Day 19: Hod Akev to Midreshet Ben-Gurion
Day 19, March 18: Short day. Slept in late (chose not to go up on mountain for sunrise) and hiked up a short but absolutely insane hill to Midreshet Ben-Gurion, "Oxford of the Negev." At trail house in quarters of volunteer leadership program. High schoolers making fancy Purim floats. Possible Shabbat dinner then possible drinks/party then 2 days off. After break expect to be in best shape of trail and able to handle difficult last days of the desert hike inc. Mt. Karbolet. Weird bonfire - bailed. Midnight hike.
The rest of the group roused me at 4 am in case I wanted to climb up Hod Akev to watch the sunrise with them. If you know me, you can guess what I opted for. We then climbed up a short but absurdly hard (with a full pack at least) cliff to Midreshet Ben-Gurion. It was a lovely green oasis after days of dry wilderness, and contains Ben-Gurion's tomb overlooking Nahal Zin - another breathtaking, alien vista full of weird rock formations and little nooks and wadis leading up into the cliffs.
The high school students (the place is basically a big boarding school) were making amazing floats for a Purim parade. Purim is a Jewish holiday commemorating the story of Esther, and combines religious celebration with the costume-party festivities of Halloween and the godforsaken drunken debauchery of St. Patrick's day. I have pictures of the floats, which were on the themes of "Bugs," "America," "The Afterlife," and "Chickens." I really found their interpretations of American culture hilarious, and was also very impressed by how hard the kids worked and how professional-looking the floats turned out compared to anything I ever produced in high school or saw produced by anybody else.
We stayed in these little spare huts belonging to a kind of leadership program for kids who are taking a year off before doing their army service. I basically lounged around reading the Bible (I must have been getting into Chronicles by this point) and took a few side trips. I didn't have the energy for any Purim festivities; this is the point where I realized my backpacking schedule had definitively turned me into a grandpa. This is a change that has not fully reversed even a year later. I did go with a couple guys to what they said would be a cool bonfire, but I got there and there were nought but a handful of creepy goth-like people, some kids that appeared to be in high school, and some dude in a trenchcoat. And they couldn't even get the woodpile to light, so I just slipped off into the darkness and went back to sleep.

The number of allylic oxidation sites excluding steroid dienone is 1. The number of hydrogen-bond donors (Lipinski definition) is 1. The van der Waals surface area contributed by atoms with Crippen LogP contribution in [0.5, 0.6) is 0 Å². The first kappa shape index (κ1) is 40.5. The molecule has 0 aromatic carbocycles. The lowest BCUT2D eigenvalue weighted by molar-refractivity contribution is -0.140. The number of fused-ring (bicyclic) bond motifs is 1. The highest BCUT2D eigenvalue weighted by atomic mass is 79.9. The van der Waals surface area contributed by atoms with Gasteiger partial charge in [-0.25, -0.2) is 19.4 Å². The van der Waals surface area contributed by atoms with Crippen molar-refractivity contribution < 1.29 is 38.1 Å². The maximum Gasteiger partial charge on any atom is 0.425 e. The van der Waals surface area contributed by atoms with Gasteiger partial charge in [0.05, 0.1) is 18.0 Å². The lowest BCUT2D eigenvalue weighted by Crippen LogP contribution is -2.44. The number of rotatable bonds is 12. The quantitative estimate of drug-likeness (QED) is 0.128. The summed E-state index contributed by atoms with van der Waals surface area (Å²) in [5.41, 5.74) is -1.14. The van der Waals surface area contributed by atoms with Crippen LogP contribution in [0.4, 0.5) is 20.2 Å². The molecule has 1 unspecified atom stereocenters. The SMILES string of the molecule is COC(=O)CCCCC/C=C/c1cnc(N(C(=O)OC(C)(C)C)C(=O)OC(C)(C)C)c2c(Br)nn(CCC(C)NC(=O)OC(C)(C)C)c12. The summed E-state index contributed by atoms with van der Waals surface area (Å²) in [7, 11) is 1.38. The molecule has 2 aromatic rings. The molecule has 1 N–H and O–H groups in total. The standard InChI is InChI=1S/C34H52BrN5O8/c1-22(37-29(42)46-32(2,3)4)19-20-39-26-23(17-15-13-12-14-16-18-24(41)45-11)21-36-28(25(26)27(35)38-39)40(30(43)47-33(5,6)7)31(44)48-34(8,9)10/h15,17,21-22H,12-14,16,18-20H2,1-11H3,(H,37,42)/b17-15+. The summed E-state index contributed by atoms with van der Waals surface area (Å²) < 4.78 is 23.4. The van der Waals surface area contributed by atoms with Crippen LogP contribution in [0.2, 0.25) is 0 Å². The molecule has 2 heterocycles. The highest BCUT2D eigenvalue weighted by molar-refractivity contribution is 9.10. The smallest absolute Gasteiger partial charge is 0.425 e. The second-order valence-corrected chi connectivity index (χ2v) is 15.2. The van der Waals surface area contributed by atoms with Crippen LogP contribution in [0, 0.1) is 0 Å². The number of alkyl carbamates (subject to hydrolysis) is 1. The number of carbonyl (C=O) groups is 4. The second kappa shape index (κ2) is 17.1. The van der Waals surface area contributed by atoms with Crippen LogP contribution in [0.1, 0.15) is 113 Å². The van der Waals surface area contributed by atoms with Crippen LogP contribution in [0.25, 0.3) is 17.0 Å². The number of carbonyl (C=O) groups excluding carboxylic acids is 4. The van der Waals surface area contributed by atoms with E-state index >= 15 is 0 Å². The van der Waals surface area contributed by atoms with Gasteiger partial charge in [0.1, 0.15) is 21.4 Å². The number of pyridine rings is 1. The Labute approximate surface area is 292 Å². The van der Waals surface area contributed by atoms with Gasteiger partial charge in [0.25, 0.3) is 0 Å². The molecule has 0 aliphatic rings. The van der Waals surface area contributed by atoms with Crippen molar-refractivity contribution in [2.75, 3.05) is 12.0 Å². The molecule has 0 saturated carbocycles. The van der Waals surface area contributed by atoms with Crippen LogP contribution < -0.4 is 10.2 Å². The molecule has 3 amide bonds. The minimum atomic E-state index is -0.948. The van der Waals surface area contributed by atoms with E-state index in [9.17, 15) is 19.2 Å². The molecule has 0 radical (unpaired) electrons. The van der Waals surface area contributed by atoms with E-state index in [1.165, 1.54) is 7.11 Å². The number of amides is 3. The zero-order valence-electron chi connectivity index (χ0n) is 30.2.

I also went on a midnight full-moon hike in a famous wadi just below the Midreshe. It's full of white rocks and is supposed to be brightly lit and full of unearthly beauty on a full moon night. It sure was! Unfortunately we were out till 3am or so, and I was close to the most tired I've ever been. We sat around in the wadi for a while while somebody read out loud a short story, which another person then gave me a rough translation of. My knowledge of Israeli literature is limited to one Etgar Keret anthology, but I thought this story sounded like one of his. I guessed this and was correct, hopefully impressing them all with my apparent sophistication.
I met four old Americans (in their 60s and 70s) who were staying in the same hut as me. They were hiking south and were all multi-thru-hike veterans of the Appalachian Trail. They were also paragons of ultralight hiking - their base weights (weight of your pack excluding food, water and fuel) were 9-10 pounds each. They accomplished this by sleeping on half-length, extra-thin mats with only tarps for shelter, using soda-can stoves to heat dehydrated meals, and making numerous other concessions in terms of comfort. Although I'm aiming to get my base weight down to 15 or so pounds at some point, there are certain lengths I just won't go to, and sleeping with barely any padding and without a bug net are among them.
Aside from pack weight, they had much lore about the Appalachian Trail, which I was interested to hear. I'd like to hike that trail, though not all at once, as I think two straight months of hiking was about enough.
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